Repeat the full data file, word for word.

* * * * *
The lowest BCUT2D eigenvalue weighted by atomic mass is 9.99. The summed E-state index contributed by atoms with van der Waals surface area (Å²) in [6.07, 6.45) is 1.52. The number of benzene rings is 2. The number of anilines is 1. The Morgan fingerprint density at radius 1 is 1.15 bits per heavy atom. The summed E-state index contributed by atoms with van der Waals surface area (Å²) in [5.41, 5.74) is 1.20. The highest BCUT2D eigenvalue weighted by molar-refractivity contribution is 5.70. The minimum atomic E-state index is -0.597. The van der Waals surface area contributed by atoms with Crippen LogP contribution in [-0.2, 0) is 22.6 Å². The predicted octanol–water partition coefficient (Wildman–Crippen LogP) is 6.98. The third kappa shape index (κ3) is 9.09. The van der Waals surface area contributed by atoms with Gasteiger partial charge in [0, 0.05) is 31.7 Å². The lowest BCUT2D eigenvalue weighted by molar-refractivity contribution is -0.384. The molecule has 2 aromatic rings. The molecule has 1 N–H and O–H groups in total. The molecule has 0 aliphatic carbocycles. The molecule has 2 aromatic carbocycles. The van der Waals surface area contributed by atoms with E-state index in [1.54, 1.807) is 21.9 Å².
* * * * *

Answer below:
The lowest BCUT2D eigenvalue weighted by atomic mass is 9.99. The summed E-state index contributed by atoms with van der Waals surface area (Å²) in [6.07, 6.45) is 1.52. The number of benzene rings is 2. The number of anilines is 1. The Morgan fingerprint density at radius 1 is 1.15 bits per heavy atom. The summed E-state index contributed by atoms with van der Waals surface area (Å²) in [5.41, 5.74) is 1.20. The highest BCUT2D eigenvalue weighted by molar-refractivity contribution is 5.70. The minimum atomic E-state index is -0.597. The van der Waals surface area contributed by atoms with Crippen LogP contribution in [-0.2, 0) is 22.6 Å². The predicted octanol–water partition coefficient (Wildman–Crippen LogP) is 6.98. The third kappa shape index (κ3) is 9.09. The van der Waals surface area contributed by atoms with Gasteiger partial charge in [0, 0.05) is 31.7 Å². The lowest BCUT2D eigenvalue weighted by molar-refractivity contribution is -0.384. The molecule has 2 aromatic rings. The molecule has 1 N–H and O–H groups in total. The molecule has 0 aliphatic carbocycles. The molecule has 2 aromatic carbocycles. The van der Waals surface area contributed by atoms with E-state index in [1.54, 1.807) is 21.9 Å².